FROM OUR EXPERTS
Every three to six months we have our A1C measured…but what does that number really mean? You know it’s a measure of your average blood sugar reading, but when was the last time your blood glucose monitor gave you a percentage? Your A1C is essentially a measurement of the Advanced Glycogenated End-products that have accumulated in your blood from blood sugar levels…the higher our blood sugars are, the more AGEs are present in our blood. These AGEs are also what lead to various complications we’re warned about: nerve damage, retinopathy, etc. So, as usual, our goal is to reduce our A1C which will reduce our AGEs, and we do this by controlling our blood sugars better. The Joslin Diabetes Center recently published an article about a new way to report your A1C so you can translate that number to the numbers you see on your monitor. This is your eAG= Estimated Average Glucose. So what does it mean to you when your doctor says your A1C is 8%? According to the Joslin ar...
Reprinted with permission of Amy Tenderich of diabetesmine.com . Remember that little discussion about abandoning the established A1c for a new Average Glucose (AG) measurement? Well, guess what? This is pretty much the "dumbest idea ever floated" in diabetes, according to my favorite irreverent industry expert, David Kliff of Diabetic Investor . Indeed, the ADA and a number of other powerful health organizations -- the International Federation of Clinical Chemistry (IFCC), European Association for the Study of Diabetes (EASD), and International Diabetes Federation (IDF) -- now have an agreement in place to evaluate the accuracy of the A1c and potentially switch to the new AG units, contingent on results of an international study currently underway. The new standard apparently won't change the chemistry of the test itself, but only the "reference method," i.e. how the machines that conduct the tests are calibrated, and how the results ar...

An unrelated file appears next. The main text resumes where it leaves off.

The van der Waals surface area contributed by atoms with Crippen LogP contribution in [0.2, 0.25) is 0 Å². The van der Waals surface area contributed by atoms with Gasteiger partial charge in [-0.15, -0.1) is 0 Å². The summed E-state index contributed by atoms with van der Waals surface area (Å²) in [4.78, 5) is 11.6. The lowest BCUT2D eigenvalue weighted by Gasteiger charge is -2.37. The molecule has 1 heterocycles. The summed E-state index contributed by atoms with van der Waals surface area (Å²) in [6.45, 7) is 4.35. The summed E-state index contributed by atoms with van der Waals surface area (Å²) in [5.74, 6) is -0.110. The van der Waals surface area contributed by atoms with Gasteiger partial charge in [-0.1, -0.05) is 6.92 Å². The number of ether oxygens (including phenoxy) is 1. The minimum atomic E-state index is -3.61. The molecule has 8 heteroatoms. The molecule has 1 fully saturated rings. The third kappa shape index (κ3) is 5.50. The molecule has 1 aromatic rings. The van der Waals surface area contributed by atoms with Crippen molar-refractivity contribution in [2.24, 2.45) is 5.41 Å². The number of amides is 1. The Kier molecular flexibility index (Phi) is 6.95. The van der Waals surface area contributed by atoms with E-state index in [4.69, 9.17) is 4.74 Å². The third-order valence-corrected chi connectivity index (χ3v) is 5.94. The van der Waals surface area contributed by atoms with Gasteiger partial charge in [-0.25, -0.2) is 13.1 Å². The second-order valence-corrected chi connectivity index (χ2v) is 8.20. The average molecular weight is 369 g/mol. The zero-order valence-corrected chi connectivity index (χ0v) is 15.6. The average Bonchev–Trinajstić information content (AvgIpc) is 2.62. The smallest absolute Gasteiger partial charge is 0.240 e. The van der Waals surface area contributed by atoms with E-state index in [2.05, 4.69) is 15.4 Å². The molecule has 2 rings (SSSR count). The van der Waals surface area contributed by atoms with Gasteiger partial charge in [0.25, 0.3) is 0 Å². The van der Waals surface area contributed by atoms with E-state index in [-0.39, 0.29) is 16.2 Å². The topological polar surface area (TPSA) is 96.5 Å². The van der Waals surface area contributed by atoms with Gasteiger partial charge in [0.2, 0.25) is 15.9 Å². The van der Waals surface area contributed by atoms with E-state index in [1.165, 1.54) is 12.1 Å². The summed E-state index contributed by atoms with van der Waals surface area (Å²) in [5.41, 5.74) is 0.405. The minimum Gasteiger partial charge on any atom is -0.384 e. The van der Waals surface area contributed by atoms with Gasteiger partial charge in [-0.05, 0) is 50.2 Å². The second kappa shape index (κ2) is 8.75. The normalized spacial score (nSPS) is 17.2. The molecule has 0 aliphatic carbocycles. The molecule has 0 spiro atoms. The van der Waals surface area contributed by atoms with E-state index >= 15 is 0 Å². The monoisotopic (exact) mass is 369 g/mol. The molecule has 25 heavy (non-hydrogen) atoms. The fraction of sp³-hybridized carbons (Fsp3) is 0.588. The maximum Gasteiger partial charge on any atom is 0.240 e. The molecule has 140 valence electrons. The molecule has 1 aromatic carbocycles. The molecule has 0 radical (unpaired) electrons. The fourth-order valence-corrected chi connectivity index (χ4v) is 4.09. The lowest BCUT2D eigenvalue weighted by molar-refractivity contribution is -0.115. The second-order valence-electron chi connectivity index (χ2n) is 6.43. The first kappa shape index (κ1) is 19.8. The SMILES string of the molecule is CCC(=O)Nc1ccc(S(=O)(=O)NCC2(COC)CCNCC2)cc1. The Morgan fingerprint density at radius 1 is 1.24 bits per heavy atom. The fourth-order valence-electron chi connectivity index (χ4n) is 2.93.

San Francisco -- For the past five days people with diabetes have taken
over downtown San Francisco. More than 20,000 diabetes professionals
have been here for the annual meeting of the American Diabetes
Association. Those of us wearing ADA name badges not only filled the
exhibition halls but also San Francisco's already crowded sidewalks. The
city was a gracious hostess, providing the best possible accommodations
and weather. We met in in the city's largest convention and exhibition
complex, the Moscone Center . Built in 1981, the center is named for George Moscone, a former mayor of San Francisco who was assassinated in 1978.
Moscone Center Entrance This
vibrant city itself explains a lot why for me this was the best ADA
ever. It almost tempts me to move back to California and to live in a
big city again. But now we are leaving. I tried to stop this bus, but
Stop the Bus!
was here a dozen years ago that the ADA introduced us to new
terminology describing the types of diab...
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